Open Forum: Best practices
The Boy Scouts are a positive force in the lives of youth and community. Our programs create a safe environment for more than 4,500 children in our local Scouting program to develop high moral character and a sense of adventure.
As a father, I know and understand the impact of even just one instance where a child is abused, and it is, without doubt, unacceptable.
Ineligible volunteer files were recently released by an Oregon attorney. These files, owned and managed by the National Office, are an essential piece of the Boy Scouts’ multi-tiered approach to youth protection and have kept dangerous people out of Scouting since its start. Keeping our children safe is the No. 1 priority of the Shenandoah Area Council. I am a parent, and I know what it means to entrust your child into the care of others. That trust is something I share with our 2,000-plus local Scout Leaders. It is why we work so hard to keep our youth protection policies in line with society’s understanding of abuse and the best practices for prevention.
Today, our youth protection approach is cited as the best in the nation by child protection experts, including Victor Vieth, head of the National Child Protection Training Center. Our preventive measures are robust and designed with multiple safeguards, including volunteer screening and training for adults, parents, and Scouts. From criminal background checks to policies that ensure that no youth is ever alone with an adult leader, the BSA has consistently led the way in safeguarding children. Our protocol also includes mandatory reporting of any suspected abuse.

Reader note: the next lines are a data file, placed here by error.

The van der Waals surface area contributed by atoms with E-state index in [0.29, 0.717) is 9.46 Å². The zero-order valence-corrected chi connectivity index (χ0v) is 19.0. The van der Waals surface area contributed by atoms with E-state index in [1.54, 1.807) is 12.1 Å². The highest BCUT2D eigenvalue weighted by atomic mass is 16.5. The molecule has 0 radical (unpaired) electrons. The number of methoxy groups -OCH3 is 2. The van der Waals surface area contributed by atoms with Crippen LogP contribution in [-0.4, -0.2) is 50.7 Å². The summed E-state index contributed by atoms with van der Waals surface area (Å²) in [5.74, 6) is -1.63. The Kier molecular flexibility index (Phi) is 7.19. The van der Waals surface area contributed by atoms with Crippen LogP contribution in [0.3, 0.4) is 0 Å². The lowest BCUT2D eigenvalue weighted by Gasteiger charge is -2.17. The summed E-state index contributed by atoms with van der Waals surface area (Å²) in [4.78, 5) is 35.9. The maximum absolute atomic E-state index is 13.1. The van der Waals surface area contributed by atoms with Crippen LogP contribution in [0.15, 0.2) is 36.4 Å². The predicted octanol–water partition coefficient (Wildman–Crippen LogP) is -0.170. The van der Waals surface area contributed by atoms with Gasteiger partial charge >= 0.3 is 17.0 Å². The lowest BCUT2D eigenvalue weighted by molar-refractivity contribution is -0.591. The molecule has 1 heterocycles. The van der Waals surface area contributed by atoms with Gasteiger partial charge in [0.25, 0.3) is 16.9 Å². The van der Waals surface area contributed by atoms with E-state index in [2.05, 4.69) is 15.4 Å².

A recent independent study by University of Virginia psychologist Janet Warren concluded that “children in Scouting were safer and less likely to experience inappropriate sexual behavior in Scouting than in their own families, schools, and during other community activities supervised by adults.” The Centers for Disease Control and Prevention used Boy Scout guidelines to write a guide for all youth-serving organizations as a model to help prevent child abuse.
There are no secrets when it comes to safe Scouting. Parents are encouraged to attend each and every program. The Scout Handbook trains parents to talk to their children about how to recognize, resist, and report abuse.
I am personally and professionally committed, along with every other adult member of our Scouting community, to make certain we implement and enforce the absolute best practices for protecting our Scouts today — and continue to be a model for all youth-serving organizations in the community.
Stuart Williams is Scout Executive of the Shenandoah Area Council.